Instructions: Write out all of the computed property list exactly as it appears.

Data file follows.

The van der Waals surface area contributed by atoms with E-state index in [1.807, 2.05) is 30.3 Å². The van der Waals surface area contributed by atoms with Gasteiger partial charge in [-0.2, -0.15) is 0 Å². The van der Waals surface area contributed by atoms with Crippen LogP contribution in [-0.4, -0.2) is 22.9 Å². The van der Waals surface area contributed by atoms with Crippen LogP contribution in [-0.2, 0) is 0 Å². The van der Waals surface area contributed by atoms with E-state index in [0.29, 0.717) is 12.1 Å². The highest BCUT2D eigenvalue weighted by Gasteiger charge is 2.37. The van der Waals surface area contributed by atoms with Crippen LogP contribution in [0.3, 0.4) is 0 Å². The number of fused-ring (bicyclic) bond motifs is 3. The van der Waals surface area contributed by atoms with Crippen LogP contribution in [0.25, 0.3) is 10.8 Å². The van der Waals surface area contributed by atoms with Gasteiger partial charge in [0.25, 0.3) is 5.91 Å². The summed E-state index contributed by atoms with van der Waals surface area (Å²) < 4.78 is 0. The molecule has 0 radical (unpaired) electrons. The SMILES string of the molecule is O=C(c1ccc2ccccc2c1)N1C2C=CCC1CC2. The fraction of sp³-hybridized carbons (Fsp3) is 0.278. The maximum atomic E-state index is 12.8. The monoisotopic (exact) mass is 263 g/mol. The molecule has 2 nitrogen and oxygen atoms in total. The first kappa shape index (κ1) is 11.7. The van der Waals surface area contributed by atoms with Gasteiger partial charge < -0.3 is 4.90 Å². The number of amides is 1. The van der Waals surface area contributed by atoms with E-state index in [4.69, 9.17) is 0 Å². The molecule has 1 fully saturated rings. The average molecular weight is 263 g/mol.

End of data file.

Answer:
The van der Waals surface area contributed by atoms with E-state index in [1.807, 2.05) is 30.3 Å². The van der Waals surface area contributed by atoms with Gasteiger partial charge in [-0.2, -0.15) is 0 Å². The van der Waals surface area contributed by atoms with Crippen LogP contribution in [-0.4, -0.2) is 22.9 Å². The van der Waals surface area contributed by atoms with Crippen LogP contribution in [-0.2, 0) is 0 Å². The van der Waals surface area contributed by atoms with E-state index in [0.29, 0.717) is 12.1 Å². The highest BCUT2D eigenvalue weighted by Gasteiger charge is 2.37. The van der Waals surface area contributed by atoms with Crippen LogP contribution in [0.3, 0.4) is 0 Å². The number of fused-ring (bicyclic) bond motifs is 3. The van der Waals surface area contributed by atoms with Crippen LogP contribution in [0.25, 0.3) is 10.8 Å². The van der Waals surface area contributed by atoms with Gasteiger partial charge in [0.25, 0.3) is 5.91 Å². The summed E-state index contributed by atoms with van der Waals surface area (Å²) < 4.78 is 0. The molecule has 0 radical (unpaired) electrons. The SMILES string of the molecule is O=C(c1ccc2ccccc2c1)N1C2C=CCC1CC2. The fraction of sp³-hybridized carbons (Fsp3) is 0.278. The maximum atomic E-state index is 12.8. The monoisotopic (exact) mass is 263 g/mol. The molecule has 2 nitrogen and oxygen atoms in total. The first kappa shape index (κ1) is 11.7. The van der Waals surface area contributed by atoms with Gasteiger partial charge < -0.3 is 4.90 Å². The number of amides is 1. The van der Waals surface area contributed by atoms with E-state index in [4.69, 9.17) is 0 Å². The molecule has 1 fully saturated rings. The average molecular weight is 263 g/mol.